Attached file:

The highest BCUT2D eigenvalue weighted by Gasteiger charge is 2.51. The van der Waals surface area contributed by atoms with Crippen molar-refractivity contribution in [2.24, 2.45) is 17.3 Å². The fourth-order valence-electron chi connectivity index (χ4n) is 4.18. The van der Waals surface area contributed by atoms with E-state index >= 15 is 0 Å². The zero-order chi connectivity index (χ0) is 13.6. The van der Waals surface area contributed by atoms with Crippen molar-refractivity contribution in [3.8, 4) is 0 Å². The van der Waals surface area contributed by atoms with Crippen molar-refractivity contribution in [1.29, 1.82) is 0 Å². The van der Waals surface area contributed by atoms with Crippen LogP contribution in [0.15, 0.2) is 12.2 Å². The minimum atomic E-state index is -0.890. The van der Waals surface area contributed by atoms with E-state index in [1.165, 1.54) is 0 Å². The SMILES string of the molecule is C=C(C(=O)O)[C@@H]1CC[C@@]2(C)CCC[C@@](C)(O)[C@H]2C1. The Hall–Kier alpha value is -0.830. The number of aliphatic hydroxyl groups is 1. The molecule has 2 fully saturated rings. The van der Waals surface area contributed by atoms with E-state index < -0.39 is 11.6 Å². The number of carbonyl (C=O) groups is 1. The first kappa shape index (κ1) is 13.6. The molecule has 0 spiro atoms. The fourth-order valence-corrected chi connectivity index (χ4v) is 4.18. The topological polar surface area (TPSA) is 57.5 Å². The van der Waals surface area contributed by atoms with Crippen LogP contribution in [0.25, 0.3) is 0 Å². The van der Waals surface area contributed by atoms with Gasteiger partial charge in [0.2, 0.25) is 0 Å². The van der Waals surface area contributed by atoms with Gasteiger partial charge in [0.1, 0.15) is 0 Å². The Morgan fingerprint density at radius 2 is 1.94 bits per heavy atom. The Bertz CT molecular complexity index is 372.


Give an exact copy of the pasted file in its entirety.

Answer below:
The highest BCUT2D eigenvalue weighted by Gasteiger charge is 2.51. The van der Waals surface area contributed by atoms with Crippen molar-refractivity contribution in [2.24, 2.45) is 17.3 Å². The fourth-order valence-electron chi connectivity index (χ4n) is 4.18. The van der Waals surface area contributed by atoms with E-state index >= 15 is 0 Å². The zero-order chi connectivity index (χ0) is 13.6. The van der Waals surface area contributed by atoms with Crippen molar-refractivity contribution in [3.8, 4) is 0 Å². The van der Waals surface area contributed by atoms with Crippen molar-refractivity contribution in [1.29, 1.82) is 0 Å². The van der Waals surface area contributed by atoms with Crippen LogP contribution in [0.15, 0.2) is 12.2 Å². The minimum atomic E-state index is -0.890. The van der Waals surface area contributed by atoms with E-state index in [1.165, 1.54) is 0 Å². The SMILES string of the molecule is C=C(C(=O)O)[C@@H]1CC[C@@]2(C)CCC[C@@](C)(O)[C@H]2C1. The Hall–Kier alpha value is -0.830. The number of aliphatic hydroxyl groups is 1. The molecule has 2 fully saturated rings. The van der Waals surface area contributed by atoms with E-state index < -0.39 is 11.6 Å². The number of carbonyl (C=O) groups is 1. The first kappa shape index (κ1) is 13.6. The molecule has 0 spiro atoms. The fourth-order valence-corrected chi connectivity index (χ4v) is 4.18. The topological polar surface area (TPSA) is 57.5 Å². The van der Waals surface area contributed by atoms with Crippen LogP contribution in [0.25, 0.3) is 0 Å². The van der Waals surface area contributed by atoms with Gasteiger partial charge in [0.2, 0.25) is 0 Å². The van der Waals surface area contributed by atoms with Gasteiger partial charge in [0.1, 0.15) is 0 Å². The Morgan fingerprint density at radius 2 is 1.94 bits per heavy atom. The Bertz CT molecular complexity index is 372.